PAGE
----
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On Trying Not to Confuse Emptiness with Loneliness

“Why,” I asked Michael, “is it so hard to let go, to practice nonattachment? Even though I know I suffered because I was attached, I loved being attached. I loved my house, for example. How could you let go of this house, this house you built?” Michael answered, “Why let go? Everything will let go of you.”

Empty mind, empty thoughts
Empty ego, empty pain
Empty shoe (one step at a time)
Empty calendar, plate, tub, bed
Empty pocket, tank, tree, bird
(still clinging to the bough that broke)
Empty word, stage, promise, box
Empty sky, grave, heart, glass
Empty hand, dog, field, gesture
Past, future
Empty, empty try another
Empty house
Empty house
Everything empties itself of you



The sound of shifting
whether it’s snow, water, sand, or leaves
is essentially the same cadence
ebb and wane, lift
and settle, gather and abrade.
What pushes behind
wave and particle, patter and koan?

As I wait for you here trying
not to look like I’m waiting for you
here, the sound of shifting
is between us: sh-sh-sh
background, foreground,
opening and wrapping up
many things, one main thing
becoming a new sound, sounding
like the same sound before
of fear, of just the wind
of whimsy, of threat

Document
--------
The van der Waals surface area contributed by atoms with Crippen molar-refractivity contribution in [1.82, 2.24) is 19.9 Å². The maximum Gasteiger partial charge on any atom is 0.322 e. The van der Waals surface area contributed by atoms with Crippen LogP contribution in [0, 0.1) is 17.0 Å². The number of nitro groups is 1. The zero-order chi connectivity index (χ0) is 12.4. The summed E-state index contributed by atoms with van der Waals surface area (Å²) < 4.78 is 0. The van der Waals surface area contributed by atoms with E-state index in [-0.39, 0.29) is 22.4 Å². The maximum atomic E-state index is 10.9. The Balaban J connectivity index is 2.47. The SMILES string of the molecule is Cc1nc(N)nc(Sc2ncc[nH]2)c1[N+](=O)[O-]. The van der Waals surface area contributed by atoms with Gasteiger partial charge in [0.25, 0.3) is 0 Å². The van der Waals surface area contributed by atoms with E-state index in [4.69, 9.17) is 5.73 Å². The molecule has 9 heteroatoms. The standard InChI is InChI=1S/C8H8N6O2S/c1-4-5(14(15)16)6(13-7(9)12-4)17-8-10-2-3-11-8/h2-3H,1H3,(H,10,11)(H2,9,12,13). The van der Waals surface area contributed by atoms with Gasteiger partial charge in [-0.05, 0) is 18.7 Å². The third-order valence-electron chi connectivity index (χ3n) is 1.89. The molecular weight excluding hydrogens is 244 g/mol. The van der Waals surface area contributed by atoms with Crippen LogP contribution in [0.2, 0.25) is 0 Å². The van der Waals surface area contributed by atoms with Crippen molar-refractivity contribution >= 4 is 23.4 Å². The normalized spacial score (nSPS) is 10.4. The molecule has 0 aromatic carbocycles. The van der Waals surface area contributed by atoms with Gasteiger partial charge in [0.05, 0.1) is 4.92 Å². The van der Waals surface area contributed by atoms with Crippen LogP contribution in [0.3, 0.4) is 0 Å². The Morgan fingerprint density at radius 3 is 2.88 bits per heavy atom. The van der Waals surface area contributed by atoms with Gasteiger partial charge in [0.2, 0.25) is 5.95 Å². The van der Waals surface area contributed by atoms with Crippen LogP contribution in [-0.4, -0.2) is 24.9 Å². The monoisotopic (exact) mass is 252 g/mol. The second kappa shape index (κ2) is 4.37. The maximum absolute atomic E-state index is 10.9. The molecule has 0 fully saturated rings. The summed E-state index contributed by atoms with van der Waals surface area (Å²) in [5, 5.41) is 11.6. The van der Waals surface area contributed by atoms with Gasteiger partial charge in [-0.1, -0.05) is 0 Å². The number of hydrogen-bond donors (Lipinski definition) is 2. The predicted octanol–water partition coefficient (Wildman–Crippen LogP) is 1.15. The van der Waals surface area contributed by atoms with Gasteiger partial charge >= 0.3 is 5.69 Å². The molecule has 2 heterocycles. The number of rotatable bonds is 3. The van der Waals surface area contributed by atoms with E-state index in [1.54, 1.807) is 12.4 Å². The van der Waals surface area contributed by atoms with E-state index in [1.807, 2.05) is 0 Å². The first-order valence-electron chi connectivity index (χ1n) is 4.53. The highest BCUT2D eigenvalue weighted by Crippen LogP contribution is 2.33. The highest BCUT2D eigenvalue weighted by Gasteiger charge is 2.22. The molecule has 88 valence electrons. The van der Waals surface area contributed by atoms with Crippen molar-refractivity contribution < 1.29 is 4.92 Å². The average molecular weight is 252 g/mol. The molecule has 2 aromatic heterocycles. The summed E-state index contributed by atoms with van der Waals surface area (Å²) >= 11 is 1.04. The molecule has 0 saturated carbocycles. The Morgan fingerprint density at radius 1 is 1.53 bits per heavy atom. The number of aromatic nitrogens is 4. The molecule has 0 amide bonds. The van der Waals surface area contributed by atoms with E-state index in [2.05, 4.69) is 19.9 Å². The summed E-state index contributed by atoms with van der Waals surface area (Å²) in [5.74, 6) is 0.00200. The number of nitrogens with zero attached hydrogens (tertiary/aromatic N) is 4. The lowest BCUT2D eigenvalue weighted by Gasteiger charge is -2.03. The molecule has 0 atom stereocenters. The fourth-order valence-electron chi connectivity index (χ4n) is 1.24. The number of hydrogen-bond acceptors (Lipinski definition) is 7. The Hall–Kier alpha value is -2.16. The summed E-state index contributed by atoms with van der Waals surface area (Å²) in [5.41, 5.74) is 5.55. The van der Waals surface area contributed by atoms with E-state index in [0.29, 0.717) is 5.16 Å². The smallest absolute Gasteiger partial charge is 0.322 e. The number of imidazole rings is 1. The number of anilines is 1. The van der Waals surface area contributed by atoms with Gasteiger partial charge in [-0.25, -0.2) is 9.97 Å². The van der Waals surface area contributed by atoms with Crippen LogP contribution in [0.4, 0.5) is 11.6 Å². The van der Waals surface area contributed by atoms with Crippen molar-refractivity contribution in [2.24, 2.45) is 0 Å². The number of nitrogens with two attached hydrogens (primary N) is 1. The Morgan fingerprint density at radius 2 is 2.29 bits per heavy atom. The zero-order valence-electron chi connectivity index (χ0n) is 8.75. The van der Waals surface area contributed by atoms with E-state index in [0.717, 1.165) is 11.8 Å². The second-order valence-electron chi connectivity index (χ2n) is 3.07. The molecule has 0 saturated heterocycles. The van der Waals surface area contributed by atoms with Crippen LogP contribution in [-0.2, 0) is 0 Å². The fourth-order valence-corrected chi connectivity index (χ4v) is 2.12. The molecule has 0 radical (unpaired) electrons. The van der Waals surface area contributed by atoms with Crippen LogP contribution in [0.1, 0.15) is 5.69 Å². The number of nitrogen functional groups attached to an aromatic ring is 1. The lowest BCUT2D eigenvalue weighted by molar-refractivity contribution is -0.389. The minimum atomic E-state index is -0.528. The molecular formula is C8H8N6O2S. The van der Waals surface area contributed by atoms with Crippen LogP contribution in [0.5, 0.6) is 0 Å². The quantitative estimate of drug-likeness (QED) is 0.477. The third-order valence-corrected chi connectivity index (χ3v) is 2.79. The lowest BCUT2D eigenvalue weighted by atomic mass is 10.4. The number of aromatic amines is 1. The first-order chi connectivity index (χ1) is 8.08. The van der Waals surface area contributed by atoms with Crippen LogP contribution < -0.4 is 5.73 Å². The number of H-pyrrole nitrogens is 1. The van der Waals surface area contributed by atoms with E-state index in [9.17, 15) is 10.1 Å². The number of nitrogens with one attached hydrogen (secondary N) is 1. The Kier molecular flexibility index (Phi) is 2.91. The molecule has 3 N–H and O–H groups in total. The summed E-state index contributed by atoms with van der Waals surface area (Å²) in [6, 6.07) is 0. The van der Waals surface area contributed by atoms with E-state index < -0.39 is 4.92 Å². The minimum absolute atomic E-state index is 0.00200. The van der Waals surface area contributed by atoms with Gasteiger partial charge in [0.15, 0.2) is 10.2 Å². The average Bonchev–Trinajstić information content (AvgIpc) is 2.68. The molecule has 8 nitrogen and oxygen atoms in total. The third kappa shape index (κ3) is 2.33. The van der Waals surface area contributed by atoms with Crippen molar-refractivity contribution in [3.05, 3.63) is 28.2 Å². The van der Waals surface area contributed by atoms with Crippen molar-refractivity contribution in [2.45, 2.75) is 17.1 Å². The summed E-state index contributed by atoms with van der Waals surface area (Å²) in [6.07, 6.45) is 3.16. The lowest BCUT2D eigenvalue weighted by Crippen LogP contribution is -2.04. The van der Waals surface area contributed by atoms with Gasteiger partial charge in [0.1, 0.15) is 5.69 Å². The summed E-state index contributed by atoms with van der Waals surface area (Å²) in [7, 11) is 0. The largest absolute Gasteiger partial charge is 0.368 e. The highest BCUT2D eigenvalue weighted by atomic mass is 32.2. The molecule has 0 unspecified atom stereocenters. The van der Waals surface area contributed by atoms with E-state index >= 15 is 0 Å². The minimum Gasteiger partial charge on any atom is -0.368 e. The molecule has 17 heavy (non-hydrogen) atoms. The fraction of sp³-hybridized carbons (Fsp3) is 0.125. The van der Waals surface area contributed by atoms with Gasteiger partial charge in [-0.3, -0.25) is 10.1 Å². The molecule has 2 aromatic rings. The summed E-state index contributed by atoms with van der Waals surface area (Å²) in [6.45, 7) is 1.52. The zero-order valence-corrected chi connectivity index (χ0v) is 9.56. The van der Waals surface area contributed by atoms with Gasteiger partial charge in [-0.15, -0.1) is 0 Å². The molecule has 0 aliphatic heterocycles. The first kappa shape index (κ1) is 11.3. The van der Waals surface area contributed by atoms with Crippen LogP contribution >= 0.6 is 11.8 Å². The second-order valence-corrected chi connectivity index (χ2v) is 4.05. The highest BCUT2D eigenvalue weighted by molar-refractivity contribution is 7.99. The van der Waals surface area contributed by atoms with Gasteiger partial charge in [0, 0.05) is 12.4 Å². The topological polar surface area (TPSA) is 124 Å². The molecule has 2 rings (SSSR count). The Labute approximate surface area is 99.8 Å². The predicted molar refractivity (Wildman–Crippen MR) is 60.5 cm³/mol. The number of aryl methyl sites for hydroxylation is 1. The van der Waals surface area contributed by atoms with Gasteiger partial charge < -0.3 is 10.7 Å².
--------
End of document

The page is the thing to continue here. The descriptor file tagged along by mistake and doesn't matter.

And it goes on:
of prairie and big sky
of urban trees and house eaves
foretelling storms or
foretelling clearance.

If you have questions, it questions;
if you have answers, it confirms;
sensually attentive and disengaged.

The snow of our courtship, crystalline, flashing;
the water we drain, bail, regrade against, redirect;
the sand in our bed, grains of our days,
warm layers over cool layers, a desert-full;
the leaves we attempted, August-dry,
false autumn, false-positive;
what pushes behind
wave and particle, patter and koan?
the sound of shifting is between us.


de Kooning Snow

“I want it to be something I will miss,” said de Kooning to Rauschenberg, “something really difficult to erase.” Rauschenberg had been working with no-image, and he had an idea. So he asked for a drawing from de Kooning, and then erased it. Would it help to understand why by seeing it? “No, probably not,” said Rauschenberg. Only two people could have looked at this palimpsest and followed the traces back into the richly layered drawing it had been, and now they are both gone. For anyone else, Erased de Kooning frames a question and its absence. What was it that de Kooning had loved?


Su Smallen is the author of Buddha, Proof, a Minnesota Book Award 2012 finalist and Weight of Light, nominated for the Pushcart Press Editor’s Book Award and the Lambda Literary Award. Other honors include the Jane Kenyon Poetry Prize, the Joy Harjo Prize, and the Tupelo Press Poetry Project. Su’s poems and essays appear in many journals, anthologies, and chapbooks, notably Bellingham Review, Cutthroat, The Normal School, Midway Journal, Water~Stone Review, Collecting Life, Body of Evidence, and the White Space Poetry Anthology. Su and her poetry were recently featured in the documentary dance film Klatch. In summer 2013, she was an Artist in Residence at Pine Needles, a project of the St. Croix Watershed Research Station and the Science Museum of Minnesota.